To those of you who dived deep into your old-school creativity bag of tricks and began roughly sculpting potatoes into crudely-formed star, square and cross stamps — way to show the kids how to print.
Taking a super quick glance at the history of printing, the more sophisticated potato stamp, the woodblock, appeared approximately 2000 years ago, allowing our East Asian mates to replicate text, images or patterns onto textiles and, later, paper. Screen-printing appears about at the mid-point in our chronology, as the Chinese and Japanese created stencils out of paper and mesh weaved from human hair. Stiff brushes pushed ink through the hairy mesh and past the voids in the stencil to print onto fabric. Digital printing is one of the latest kids on the block, becoming popular in the last 30 years.
Leap forward to the 1960s and the pop art crew, artists like Andy Warhol and Roy Lichtenstein, popularise screen-printing in the art world. The technique’s application in creating some of the very best band posters solidified its coolness. And what’s not to love? Entering the medium of screen-printing isn’t super difficult as you can cut stencils of paper, pick up a secondhand screen and squeegee, and start pushing paint out to create your own dope new T-shirts. Then you’re hooked and you start trying to create multicoloured prints formed by several layers of different stencils — each print seemingly identical, yet with its own individual quirks.
Sharon, who has deep connections with arc in Yinnar, has taught many of our region’s current screen printers and continues to foster a passion for printing in her classes today. Gratefully, Sharon has dived into her archives to present the following prints from the 80s and 90s — classics.
Bryce, who originally learnt printing from Sharon, is featured in the inset photographs running through this spread. The photo series features Bryce preparing a tricolour print of a cherished, old wooden chisel.
Andrew Northover’s photo series of Bryce was shot on a manual, mechanical Mamiya 645 PRO medium format camera. Utilising Tri-X 400, Kodak’s premier black and white film, the film stock was ‘pushed’ to allow its application in darker environments, which results in increased grain and contrast through the photographs.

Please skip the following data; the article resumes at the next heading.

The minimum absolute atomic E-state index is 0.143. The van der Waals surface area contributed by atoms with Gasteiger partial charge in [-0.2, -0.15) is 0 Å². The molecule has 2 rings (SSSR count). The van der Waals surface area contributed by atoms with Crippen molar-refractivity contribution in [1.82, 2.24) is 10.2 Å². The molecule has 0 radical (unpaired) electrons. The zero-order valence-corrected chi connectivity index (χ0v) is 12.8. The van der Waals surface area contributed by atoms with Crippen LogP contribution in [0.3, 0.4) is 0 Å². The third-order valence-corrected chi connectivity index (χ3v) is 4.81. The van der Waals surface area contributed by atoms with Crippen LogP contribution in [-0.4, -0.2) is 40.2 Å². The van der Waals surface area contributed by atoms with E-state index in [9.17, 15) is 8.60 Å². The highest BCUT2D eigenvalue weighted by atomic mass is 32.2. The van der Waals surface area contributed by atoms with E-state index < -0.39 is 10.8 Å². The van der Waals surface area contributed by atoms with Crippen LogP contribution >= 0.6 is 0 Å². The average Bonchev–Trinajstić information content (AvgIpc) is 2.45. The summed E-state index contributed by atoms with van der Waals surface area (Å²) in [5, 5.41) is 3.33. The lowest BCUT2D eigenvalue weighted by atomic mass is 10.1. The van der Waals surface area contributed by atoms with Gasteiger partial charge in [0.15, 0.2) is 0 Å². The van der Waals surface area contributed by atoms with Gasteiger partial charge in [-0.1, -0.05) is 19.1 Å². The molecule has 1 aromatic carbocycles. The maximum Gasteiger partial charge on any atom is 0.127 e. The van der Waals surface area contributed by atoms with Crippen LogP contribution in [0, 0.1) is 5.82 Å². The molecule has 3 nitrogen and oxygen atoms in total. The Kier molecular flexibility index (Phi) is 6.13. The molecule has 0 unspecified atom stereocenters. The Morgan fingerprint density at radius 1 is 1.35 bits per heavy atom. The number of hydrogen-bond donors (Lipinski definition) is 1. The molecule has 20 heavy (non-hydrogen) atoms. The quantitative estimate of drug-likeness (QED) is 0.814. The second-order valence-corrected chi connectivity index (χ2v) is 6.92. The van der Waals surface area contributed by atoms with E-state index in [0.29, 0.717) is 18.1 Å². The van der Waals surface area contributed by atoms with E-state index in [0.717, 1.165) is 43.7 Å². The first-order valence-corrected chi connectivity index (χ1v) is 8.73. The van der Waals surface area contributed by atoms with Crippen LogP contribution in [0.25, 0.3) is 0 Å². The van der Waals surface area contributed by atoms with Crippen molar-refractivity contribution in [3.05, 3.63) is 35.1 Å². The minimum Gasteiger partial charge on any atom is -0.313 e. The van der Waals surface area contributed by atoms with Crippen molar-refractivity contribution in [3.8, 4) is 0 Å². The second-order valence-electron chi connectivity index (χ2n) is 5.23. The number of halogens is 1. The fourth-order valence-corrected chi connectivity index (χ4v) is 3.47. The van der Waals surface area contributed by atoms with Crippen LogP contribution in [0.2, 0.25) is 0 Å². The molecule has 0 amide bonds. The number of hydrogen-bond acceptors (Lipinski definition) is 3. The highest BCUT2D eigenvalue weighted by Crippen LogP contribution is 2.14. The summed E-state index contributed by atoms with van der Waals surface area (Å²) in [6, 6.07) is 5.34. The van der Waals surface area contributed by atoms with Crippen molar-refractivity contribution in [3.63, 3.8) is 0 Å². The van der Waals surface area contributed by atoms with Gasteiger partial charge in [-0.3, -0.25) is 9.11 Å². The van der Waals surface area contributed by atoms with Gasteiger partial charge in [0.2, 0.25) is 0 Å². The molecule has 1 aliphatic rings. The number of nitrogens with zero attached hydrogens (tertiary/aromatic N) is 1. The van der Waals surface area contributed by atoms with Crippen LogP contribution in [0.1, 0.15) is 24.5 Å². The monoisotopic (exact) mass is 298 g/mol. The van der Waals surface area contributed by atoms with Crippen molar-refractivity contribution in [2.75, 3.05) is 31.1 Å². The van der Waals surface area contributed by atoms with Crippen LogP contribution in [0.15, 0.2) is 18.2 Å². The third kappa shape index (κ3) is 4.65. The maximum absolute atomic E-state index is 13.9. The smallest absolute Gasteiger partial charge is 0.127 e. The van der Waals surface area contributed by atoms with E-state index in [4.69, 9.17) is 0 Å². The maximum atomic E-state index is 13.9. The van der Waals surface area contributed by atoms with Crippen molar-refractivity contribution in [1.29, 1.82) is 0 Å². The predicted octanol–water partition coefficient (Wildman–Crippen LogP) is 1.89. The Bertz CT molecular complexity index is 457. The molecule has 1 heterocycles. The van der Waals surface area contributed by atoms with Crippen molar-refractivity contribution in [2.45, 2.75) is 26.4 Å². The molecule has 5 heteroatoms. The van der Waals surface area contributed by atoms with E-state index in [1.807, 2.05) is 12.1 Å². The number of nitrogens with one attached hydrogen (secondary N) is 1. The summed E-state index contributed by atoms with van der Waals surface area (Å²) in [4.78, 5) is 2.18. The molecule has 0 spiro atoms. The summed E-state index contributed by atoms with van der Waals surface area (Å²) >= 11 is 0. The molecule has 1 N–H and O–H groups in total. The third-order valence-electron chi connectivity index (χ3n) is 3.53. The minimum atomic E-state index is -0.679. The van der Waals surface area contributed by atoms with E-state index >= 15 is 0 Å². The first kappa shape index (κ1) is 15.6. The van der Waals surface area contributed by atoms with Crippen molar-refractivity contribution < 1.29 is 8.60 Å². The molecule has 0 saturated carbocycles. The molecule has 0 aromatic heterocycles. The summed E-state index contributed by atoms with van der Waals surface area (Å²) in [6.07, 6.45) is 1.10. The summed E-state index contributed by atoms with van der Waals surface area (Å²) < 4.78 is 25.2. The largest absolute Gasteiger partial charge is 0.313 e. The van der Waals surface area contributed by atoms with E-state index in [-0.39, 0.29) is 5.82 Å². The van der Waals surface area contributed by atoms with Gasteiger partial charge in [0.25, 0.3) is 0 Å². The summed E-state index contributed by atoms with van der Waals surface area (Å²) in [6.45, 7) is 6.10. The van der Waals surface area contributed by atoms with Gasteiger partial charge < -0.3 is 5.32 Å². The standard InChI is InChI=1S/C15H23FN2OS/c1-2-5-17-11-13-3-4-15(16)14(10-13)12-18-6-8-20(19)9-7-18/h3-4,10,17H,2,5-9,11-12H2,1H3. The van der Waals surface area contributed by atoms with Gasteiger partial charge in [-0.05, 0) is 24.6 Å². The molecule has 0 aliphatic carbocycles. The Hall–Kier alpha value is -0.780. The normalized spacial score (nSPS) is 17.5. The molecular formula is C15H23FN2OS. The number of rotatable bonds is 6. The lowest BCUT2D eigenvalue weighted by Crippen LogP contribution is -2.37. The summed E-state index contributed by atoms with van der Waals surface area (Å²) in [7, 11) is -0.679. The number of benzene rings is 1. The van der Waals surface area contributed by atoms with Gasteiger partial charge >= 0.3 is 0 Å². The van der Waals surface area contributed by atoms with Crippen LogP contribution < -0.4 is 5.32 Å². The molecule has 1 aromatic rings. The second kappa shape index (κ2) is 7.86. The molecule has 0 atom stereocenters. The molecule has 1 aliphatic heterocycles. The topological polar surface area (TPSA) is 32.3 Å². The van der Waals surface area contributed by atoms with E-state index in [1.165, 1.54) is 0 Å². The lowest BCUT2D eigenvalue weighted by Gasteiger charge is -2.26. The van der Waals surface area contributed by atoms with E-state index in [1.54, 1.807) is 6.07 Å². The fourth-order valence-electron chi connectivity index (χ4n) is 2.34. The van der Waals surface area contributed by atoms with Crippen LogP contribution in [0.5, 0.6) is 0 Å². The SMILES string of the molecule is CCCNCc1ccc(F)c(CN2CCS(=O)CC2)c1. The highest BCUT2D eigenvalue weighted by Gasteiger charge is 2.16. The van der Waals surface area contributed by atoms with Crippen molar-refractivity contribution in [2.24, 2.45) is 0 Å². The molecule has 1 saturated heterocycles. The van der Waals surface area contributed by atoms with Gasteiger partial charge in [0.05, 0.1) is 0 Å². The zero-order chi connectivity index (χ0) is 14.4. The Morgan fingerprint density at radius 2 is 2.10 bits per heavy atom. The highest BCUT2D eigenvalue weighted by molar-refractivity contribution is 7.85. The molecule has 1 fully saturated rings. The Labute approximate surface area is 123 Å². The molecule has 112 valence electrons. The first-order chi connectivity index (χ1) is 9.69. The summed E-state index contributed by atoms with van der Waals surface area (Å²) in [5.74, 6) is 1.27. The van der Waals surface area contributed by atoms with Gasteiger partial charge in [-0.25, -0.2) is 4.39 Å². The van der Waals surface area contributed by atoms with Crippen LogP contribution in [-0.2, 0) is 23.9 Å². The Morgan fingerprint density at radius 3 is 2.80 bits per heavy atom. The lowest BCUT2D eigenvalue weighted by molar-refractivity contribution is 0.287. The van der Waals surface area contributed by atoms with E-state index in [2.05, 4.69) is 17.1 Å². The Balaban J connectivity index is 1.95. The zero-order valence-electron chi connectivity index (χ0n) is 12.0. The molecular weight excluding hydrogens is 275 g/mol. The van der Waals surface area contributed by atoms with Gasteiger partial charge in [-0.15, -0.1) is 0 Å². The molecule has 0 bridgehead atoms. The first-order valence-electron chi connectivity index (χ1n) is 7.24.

Bryce selects a screen that fits the size of the artwork, and considers the medium to be printed on, the mesh, and the condition of the available screens.
The screen is coated with a light-sensitive emulsion and stored in a drying cabinet. The emulsion can take up to 15 minutes to set correctly. During this time, the proposed design is transferred from an inkjet-printed image into a transparency required for the emulsion screen.
To print the chisel in three colours, a stencil is cut out for each colour.
Ultraviolet lamps transfer the design onto the cured light-sensitive screen. Once successful, the screens are flushed with water and prepared for printing.
The screens are fastened into place about the medium that the chisel is to be printed on. Paint is applied to the screen, then evenly pushed through the screen by a squeegee. This process is repeated for each colour of paint required, building the layers, until the final print is realised.
Bryce kindly provided a list of other local screen printers that you can check out:
‘Robyn Long, behind Blue Starfish Designs, was in the class with me. One of her students was Lydia Beamish, who used to run her own label, Chubby Turtle, but now focuses more on illustration. Another friend who prints is Dylan Malady, the guy behind Blind Pirates. Insalt Surf Co. are two young guys who went all out and launched a clothing label, printing their own stuff. In the wake of the bushfires, they did a fundraiser for the Red Cross and raised over five grand selling shirts. Another friend and neighbour is Bre Tepper, who does a little bit of printing, painting and other creative stuff under the label Studio South.’
Clearly, Gippsland’s screen-printing scene is still going strong. Don’t be afraid to get a squeegee and begin slinging paint too.